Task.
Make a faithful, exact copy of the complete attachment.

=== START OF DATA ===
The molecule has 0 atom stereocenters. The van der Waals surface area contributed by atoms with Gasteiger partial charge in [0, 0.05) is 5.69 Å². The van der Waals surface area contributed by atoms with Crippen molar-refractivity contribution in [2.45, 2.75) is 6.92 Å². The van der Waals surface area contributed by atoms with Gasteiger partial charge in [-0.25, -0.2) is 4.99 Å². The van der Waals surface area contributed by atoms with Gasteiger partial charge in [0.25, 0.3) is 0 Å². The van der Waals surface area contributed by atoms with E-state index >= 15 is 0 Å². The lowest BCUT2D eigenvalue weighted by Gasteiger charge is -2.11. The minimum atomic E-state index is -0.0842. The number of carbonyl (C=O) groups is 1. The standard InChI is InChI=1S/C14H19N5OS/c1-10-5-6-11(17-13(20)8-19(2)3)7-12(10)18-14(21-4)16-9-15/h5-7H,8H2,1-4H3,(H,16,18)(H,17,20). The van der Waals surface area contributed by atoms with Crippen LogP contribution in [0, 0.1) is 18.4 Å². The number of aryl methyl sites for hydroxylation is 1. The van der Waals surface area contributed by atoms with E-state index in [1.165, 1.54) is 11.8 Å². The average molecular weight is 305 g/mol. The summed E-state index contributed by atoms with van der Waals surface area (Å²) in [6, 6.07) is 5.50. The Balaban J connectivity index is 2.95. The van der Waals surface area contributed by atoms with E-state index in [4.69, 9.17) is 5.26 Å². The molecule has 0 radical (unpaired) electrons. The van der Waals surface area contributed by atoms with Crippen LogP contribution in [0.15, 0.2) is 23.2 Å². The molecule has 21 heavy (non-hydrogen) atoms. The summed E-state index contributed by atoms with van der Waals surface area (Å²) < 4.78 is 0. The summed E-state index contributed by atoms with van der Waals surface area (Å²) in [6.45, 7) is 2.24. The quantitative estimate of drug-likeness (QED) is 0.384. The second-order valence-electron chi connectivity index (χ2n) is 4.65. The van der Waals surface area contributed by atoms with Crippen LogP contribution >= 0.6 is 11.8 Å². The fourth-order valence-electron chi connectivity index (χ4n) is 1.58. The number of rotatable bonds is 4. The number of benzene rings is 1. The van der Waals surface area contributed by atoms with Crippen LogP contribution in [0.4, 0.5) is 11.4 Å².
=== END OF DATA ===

The molecule has 0 atom stereocenters. The van der Waals surface area contributed by atoms with Gasteiger partial charge in [0, 0.05) is 5.69 Å². The van der Waals surface area contributed by atoms with Crippen molar-refractivity contribution in [2.45, 2.75) is 6.92 Å². The van der Waals surface area contributed by atoms with Gasteiger partial charge in [-0.25, -0.2) is 4.99 Å². The van der Waals surface area contributed by atoms with Gasteiger partial charge in [0.25, 0.3) is 0 Å². The van der Waals surface area contributed by atoms with E-state index >= 15 is 0 Å². The lowest BCUT2D eigenvalue weighted by Gasteiger charge is -2.11. The minimum atomic E-state index is -0.0842. The number of carbonyl (C=O) groups is 1. The standard InChI is InChI=1S/C14H19N5OS/c1-10-5-6-11(17-13(20)8-19(2)3)7-12(10)18-14(21-4)16-9-15/h5-7H,8H2,1-4H3,(H,16,18)(H,17,20). The van der Waals surface area contributed by atoms with Crippen LogP contribution in [0, 0.1) is 18.4 Å². The number of aryl methyl sites for hydroxylation is 1. The van der Waals surface area contributed by atoms with E-state index in [1.165, 1.54) is 11.8 Å². The average molecular weight is 305 g/mol. The summed E-state index contributed by atoms with van der Waals surface area (Å²) in [6, 6.07) is 5.50. The Balaban J connectivity index is 2.95. The van der Waals surface area contributed by atoms with E-state index in [4.69, 9.17) is 5.26 Å². The molecule has 0 radical (unpaired) electrons. The van der Waals surface area contributed by atoms with Crippen LogP contribution in [0.15, 0.2) is 23.2 Å². The molecule has 21 heavy (non-hydrogen) atoms. The summed E-state index contributed by atoms with van der Waals surface area (Å²) < 4.78 is 0. The summed E-state index contributed by atoms with van der Waals surface area (Å²) in [6.45, 7) is 2.24. The quantitative estimate of drug-likeness (QED) is 0.384. The second-order valence-electron chi connectivity index (χ2n) is 4.65. The van der Waals surface area contributed by atoms with Crippen LogP contribution >= 0.6 is 11.8 Å². The fourth-order valence-electron chi connectivity index (χ4n) is 1.58. The number of rotatable bonds is 4. The number of benzene rings is 1. The van der Waals surface area contributed by atoms with Crippen LogP contribution in [0.4, 0.5) is 11.4 Å².